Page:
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i truely wonder how anyone would measure or even guess the water temperatures are various depths 55 million years ago, though.
Average global temperatures increased by ~6 °C in the space of 20,000 years. This is based on Mg/Ca and δ18O values of forams. δ18O is a more useful proxy for palæotemperature during the Eocene, as the lack of ice makes it safe to assume that the oceans' δ18O signature is constant. Due to the positive feedback effect of melting ice reducing albedo, temperature increases would have been greatest at the poles, which reached an average annual temperature of 10-20 °C; the surface waters of the northernmost Arctic ocean warmed, seasonally at least, enough to support tropical lifeforms requiring surface temperatures of over 22°C.
Originally posted by TheRedneck
reply to post by Shere Khaan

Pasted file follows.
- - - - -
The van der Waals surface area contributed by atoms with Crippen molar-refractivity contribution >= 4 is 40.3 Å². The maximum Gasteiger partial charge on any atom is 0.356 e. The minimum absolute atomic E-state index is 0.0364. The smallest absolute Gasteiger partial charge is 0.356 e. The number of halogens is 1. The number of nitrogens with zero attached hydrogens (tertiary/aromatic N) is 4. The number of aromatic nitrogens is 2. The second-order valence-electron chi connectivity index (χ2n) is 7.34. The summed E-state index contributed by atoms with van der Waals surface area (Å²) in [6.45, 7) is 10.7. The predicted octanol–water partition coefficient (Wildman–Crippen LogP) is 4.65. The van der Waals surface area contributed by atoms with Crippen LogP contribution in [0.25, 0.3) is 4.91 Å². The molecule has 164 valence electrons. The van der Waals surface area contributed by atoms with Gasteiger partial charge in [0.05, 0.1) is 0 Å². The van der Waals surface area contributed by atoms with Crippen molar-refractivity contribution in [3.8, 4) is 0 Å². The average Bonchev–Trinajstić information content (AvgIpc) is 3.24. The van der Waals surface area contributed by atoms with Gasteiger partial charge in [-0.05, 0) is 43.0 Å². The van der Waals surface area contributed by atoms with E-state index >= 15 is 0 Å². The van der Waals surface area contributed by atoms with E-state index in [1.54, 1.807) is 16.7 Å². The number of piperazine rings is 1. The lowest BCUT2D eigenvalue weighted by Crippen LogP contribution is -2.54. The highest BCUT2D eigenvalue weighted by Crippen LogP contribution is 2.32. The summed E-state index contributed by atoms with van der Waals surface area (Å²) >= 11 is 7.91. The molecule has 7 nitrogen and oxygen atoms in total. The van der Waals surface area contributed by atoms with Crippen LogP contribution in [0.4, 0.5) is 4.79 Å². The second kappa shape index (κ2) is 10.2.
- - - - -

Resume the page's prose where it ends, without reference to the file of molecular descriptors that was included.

Hmmm, all I did was mention that evaporation increases with temperature (much more so than thermal expansion, btw) and made mention of the methods being used to extrapolate temperature estimates from pre-historic times using ice core samples. Exactly which of those was incorrect?
Until you explain the errors behind my posts, I will assume the error was that I disagreed with you.
Foraminifera shells of calcium carbonate (CaCO3), having oxygen in them, and being found in many common geological features, are most commonly used to do tests on. The ratio of 18O to 16O is used to tell the temperature of the surrounding water of the time solidified, indirectly. The ratio varies slightly depending on the temperature of the surrounding water, as well as other factors such as the water's salinity, and the volume of water locked up in ice sheets.
δ18O also reflects local evaporation and freshwater input, as rainwater is 16O enriched - a result of 16O's preferential evaporation from seawater. Consequently, the surface ocean contains greater amounts of 18O around the subtropics and tropics where there is more evaporation, and lesser amounts of 18O in the mid-latitudes where it rains more.